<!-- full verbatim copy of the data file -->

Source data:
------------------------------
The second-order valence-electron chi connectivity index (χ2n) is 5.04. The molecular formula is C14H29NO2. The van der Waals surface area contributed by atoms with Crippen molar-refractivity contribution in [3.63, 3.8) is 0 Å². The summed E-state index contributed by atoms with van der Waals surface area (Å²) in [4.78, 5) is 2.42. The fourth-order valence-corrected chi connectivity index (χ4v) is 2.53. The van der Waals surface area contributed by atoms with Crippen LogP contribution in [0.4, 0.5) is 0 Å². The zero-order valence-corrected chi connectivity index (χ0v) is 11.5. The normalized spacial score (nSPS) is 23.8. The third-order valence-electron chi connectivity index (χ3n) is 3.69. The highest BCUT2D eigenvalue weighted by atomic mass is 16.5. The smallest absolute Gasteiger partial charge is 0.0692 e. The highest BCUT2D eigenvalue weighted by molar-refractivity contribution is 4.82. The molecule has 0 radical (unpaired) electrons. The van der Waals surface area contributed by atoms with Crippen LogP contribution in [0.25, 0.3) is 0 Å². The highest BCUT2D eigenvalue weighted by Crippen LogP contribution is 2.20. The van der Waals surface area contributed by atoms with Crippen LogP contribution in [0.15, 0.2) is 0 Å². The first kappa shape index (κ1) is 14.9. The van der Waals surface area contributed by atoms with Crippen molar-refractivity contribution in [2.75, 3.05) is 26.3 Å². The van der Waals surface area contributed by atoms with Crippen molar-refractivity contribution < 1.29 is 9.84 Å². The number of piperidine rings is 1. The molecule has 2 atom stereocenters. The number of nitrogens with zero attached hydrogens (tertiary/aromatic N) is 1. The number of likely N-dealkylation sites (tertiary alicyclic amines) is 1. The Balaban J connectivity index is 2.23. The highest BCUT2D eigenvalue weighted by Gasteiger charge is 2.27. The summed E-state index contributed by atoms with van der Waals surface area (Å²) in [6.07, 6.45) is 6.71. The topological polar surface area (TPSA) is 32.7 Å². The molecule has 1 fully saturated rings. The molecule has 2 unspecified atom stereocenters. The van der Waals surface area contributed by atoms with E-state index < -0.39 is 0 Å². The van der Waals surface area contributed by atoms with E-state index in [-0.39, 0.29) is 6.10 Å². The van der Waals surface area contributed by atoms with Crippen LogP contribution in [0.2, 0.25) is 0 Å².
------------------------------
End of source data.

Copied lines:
The second-order valence-electron chi connectivity index (χ2n) is 5.04. The molecular formula is C14H29NO2. The van der Waals surface area contributed by atoms with Crippen molar-refractivity contribution in [3.63, 3.8) is 0 Å². The summed E-state index contributed by atoms with van der Waals surface area (Å²) in [4.78, 5) is 2.42. The fourth-order valence-corrected chi connectivity index (χ4v) is 2.53. The van der Waals surface area contributed by atoms with Crippen LogP contribution in [0.4, 0.5) is 0 Å². The zero-order valence-corrected chi connectivity index (χ0v) is 11.5. The normalized spacial score (nSPS) is 23.8. The third-order valence-electron chi connectivity index (χ3n) is 3.69. The highest BCUT2D eigenvalue weighted by atomic mass is 16.5. The smallest absolute Gasteiger partial charge is 0.0692 e. The highest BCUT2D eigenvalue weighted by molar-refractivity contribution is 4.82. The molecule has 0 radical (unpaired) electrons. The van der Waals surface area contributed by atoms with Crippen LogP contribution in [0.25, 0.3) is 0 Å². The highest BCUT2D eigenvalue weighted by Crippen LogP contribution is 2.20. The van der Waals surface area contributed by atoms with Crippen LogP contribution in [0.15, 0.2) is 0 Å². The first kappa shape index (κ1) is 14.9. The van der Waals surface area contributed by atoms with Crippen molar-refractivity contribution in [2.75, 3.05) is 26.3 Å². The van der Waals surface area contributed by atoms with Crippen molar-refractivity contribution < 1.29 is 9.84 Å². The number of piperidine rings is 1. The molecule has 2 atom stereocenters. The number of nitrogens with zero attached hydrogens (tertiary/aromatic N) is 1. The number of likely N-dealkylation sites (tertiary alicyclic amines) is 1. The Balaban J connectivity index is 2.23. The highest BCUT2D eigenvalue weighted by Gasteiger charge is 2.27. The summed E-state index contributed by atoms with van der Waals surface area (Å²) in [6.07, 6.45) is 6.71. The topological polar surface area (TPSA) is 32.7 Å². The molecule has 1 fully saturated rings. The molecule has 2 unspecified atom stereocenters. The van der Waals surface area contributed by atoms with E-state index < -0.39 is 0 Å². The van der Waals surface area contributed by atoms with E-state index in [-0.39, 0.29) is 6.10 Å². The van der Waals surface area contributed by atoms with Crippen LogP contribution in [0.2, 0.25) is 0 Å².